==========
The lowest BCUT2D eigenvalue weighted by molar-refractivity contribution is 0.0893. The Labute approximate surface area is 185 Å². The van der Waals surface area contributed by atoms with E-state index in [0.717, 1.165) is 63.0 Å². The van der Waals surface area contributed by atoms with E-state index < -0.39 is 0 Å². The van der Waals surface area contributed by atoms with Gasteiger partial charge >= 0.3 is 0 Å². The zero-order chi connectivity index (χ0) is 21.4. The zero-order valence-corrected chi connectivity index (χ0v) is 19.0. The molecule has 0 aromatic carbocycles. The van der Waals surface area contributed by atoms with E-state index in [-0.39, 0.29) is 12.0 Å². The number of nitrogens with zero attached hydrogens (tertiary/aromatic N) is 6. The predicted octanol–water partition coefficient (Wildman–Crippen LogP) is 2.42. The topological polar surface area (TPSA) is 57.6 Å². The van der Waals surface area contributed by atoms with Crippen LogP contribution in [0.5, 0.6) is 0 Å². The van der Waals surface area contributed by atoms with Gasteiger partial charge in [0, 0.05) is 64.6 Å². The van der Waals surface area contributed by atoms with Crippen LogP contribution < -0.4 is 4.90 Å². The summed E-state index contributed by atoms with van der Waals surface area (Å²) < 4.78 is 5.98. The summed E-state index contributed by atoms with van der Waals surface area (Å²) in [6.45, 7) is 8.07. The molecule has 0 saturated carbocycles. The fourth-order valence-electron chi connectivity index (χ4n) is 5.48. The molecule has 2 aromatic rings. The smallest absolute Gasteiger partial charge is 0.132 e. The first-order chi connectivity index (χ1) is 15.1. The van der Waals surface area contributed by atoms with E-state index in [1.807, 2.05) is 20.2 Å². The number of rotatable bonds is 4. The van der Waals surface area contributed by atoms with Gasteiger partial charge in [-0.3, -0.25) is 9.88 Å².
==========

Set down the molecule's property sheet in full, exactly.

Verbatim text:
The lowest BCUT2D eigenvalue weighted by molar-refractivity contribution is 0.0893. The Labute approximate surface area is 185 Å². The van der Waals surface area contributed by atoms with E-state index in [0.717, 1.165) is 63.0 Å². The van der Waals surface area contributed by atoms with E-state index < -0.39 is 0 Å². The van der Waals surface area contributed by atoms with Gasteiger partial charge >= 0.3 is 0 Å². The zero-order chi connectivity index (χ0) is 21.4. The zero-order valence-corrected chi connectivity index (χ0v) is 19.0. The molecule has 0 aromatic carbocycles. The van der Waals surface area contributed by atoms with E-state index in [-0.39, 0.29) is 12.0 Å². The number of nitrogens with zero attached hydrogens (tertiary/aromatic N) is 6. The predicted octanol–water partition coefficient (Wildman–Crippen LogP) is 2.42. The topological polar surface area (TPSA) is 57.6 Å². The van der Waals surface area contributed by atoms with Crippen LogP contribution in [0.5, 0.6) is 0 Å². The van der Waals surface area contributed by atoms with Gasteiger partial charge in [0, 0.05) is 64.6 Å². The van der Waals surface area contributed by atoms with Crippen LogP contribution < -0.4 is 4.90 Å². The summed E-state index contributed by atoms with van der Waals surface area (Å²) < 4.78 is 5.98. The summed E-state index contributed by atoms with van der Waals surface area (Å²) in [6.45, 7) is 8.07. The molecule has 0 saturated carbocycles. The fourth-order valence-electron chi connectivity index (χ4n) is 5.48. The molecule has 2 aromatic rings. The smallest absolute Gasteiger partial charge is 0.132 e. The first-order chi connectivity index (χ1) is 15.1. The van der Waals surface area contributed by atoms with E-state index in [1.807, 2.05) is 20.2 Å². The number of rotatable bonds is 4. The van der Waals surface area contributed by atoms with Gasteiger partial charge in [-0.3, -0.25) is 9.88 Å².